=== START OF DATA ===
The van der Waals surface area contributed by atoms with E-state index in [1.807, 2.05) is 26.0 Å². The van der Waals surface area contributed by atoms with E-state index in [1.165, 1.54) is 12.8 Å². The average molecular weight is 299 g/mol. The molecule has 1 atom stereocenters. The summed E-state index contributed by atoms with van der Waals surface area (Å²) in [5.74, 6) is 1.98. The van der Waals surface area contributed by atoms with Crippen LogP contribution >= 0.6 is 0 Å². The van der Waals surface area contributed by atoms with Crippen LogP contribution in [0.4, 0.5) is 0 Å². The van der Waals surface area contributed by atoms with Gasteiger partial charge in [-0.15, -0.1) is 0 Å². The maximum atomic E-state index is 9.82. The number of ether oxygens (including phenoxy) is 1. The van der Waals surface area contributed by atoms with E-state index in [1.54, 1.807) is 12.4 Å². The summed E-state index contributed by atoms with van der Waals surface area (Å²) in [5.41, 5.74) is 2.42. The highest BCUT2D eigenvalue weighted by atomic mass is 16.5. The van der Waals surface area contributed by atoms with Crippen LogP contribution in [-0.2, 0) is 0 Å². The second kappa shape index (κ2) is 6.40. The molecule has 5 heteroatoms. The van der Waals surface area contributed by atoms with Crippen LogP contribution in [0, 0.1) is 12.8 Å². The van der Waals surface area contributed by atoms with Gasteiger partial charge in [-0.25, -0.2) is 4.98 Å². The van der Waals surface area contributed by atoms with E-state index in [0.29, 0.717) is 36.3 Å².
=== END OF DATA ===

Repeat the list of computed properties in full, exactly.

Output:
The van der Waals surface area contributed by atoms with E-state index in [1.807, 2.05) is 26.0 Å². The van der Waals surface area contributed by atoms with E-state index in [1.165, 1.54) is 12.8 Å². The average molecular weight is 299 g/mol. The molecule has 1 atom stereocenters. The summed E-state index contributed by atoms with van der Waals surface area (Å²) in [5.74, 6) is 1.98. The van der Waals surface area contributed by atoms with Crippen LogP contribution >= 0.6 is 0 Å². The van der Waals surface area contributed by atoms with Crippen LogP contribution in [0.4, 0.5) is 0 Å². The van der Waals surface area contributed by atoms with Gasteiger partial charge in [-0.15, -0.1) is 0 Å². The maximum atomic E-state index is 9.82. The number of ether oxygens (including phenoxy) is 1. The van der Waals surface area contributed by atoms with E-state index in [1.54, 1.807) is 12.4 Å². The summed E-state index contributed by atoms with van der Waals surface area (Å²) in [5.41, 5.74) is 2.42. The highest BCUT2D eigenvalue weighted by atomic mass is 16.5. The van der Waals surface area contributed by atoms with Crippen LogP contribution in [-0.2, 0) is 0 Å². The second kappa shape index (κ2) is 6.40. The molecule has 5 heteroatoms. The van der Waals surface area contributed by atoms with Crippen LogP contribution in [0, 0.1) is 12.8 Å². The van der Waals surface area contributed by atoms with Gasteiger partial charge in [-0.25, -0.2) is 4.98 Å². The van der Waals surface area contributed by atoms with E-state index in [0.29, 0.717) is 36.3 Å².